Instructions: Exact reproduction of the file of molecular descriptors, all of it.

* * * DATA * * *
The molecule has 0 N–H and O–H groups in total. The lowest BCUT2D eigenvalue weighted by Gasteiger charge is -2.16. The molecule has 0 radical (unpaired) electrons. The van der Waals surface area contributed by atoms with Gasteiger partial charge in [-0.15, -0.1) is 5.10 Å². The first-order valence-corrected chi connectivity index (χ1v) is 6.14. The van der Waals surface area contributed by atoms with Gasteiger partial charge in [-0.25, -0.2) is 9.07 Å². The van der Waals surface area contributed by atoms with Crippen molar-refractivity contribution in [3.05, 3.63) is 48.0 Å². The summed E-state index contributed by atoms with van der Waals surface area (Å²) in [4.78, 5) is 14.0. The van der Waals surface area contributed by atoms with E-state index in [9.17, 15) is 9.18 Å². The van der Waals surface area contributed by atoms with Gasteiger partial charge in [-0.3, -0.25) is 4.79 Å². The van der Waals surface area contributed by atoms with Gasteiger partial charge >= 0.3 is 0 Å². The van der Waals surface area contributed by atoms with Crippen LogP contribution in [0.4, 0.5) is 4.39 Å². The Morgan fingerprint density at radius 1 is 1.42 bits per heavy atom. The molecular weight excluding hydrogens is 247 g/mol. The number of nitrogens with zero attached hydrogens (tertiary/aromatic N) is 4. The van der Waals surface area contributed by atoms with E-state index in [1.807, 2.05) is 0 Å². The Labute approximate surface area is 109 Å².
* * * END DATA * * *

The molecule has 0 N–H and O–H groups in total. The lowest BCUT2D eigenvalue weighted by Gasteiger charge is -2.16. The molecule has 0 radical (unpaired) electrons. The van der Waals surface area contributed by atoms with Gasteiger partial charge in [-0.15, -0.1) is 5.10 Å². The first-order valence-corrected chi connectivity index (χ1v) is 6.14. The van der Waals surface area contributed by atoms with Gasteiger partial charge in [-0.25, -0.2) is 9.07 Å². The van der Waals surface area contributed by atoms with Crippen molar-refractivity contribution in [3.05, 3.63) is 48.0 Å². The summed E-state index contributed by atoms with van der Waals surface area (Å²) in [4.78, 5) is 14.0. The van der Waals surface area contributed by atoms with E-state index in [9.17, 15) is 9.18 Å². The van der Waals surface area contributed by atoms with Gasteiger partial charge in [-0.3, -0.25) is 4.79 Å². The van der Waals surface area contributed by atoms with Gasteiger partial charge >= 0.3 is 0 Å². The van der Waals surface area contributed by atoms with Crippen LogP contribution in [0.4, 0.5) is 4.39 Å². The Morgan fingerprint density at radius 1 is 1.42 bits per heavy atom. The molecular weight excluding hydrogens is 247 g/mol. The number of nitrogens with zero attached hydrogens (tertiary/aromatic N) is 4. The van der Waals surface area contributed by atoms with E-state index in [1.807, 2.05) is 0 Å². The Labute approximate surface area is 109 Å².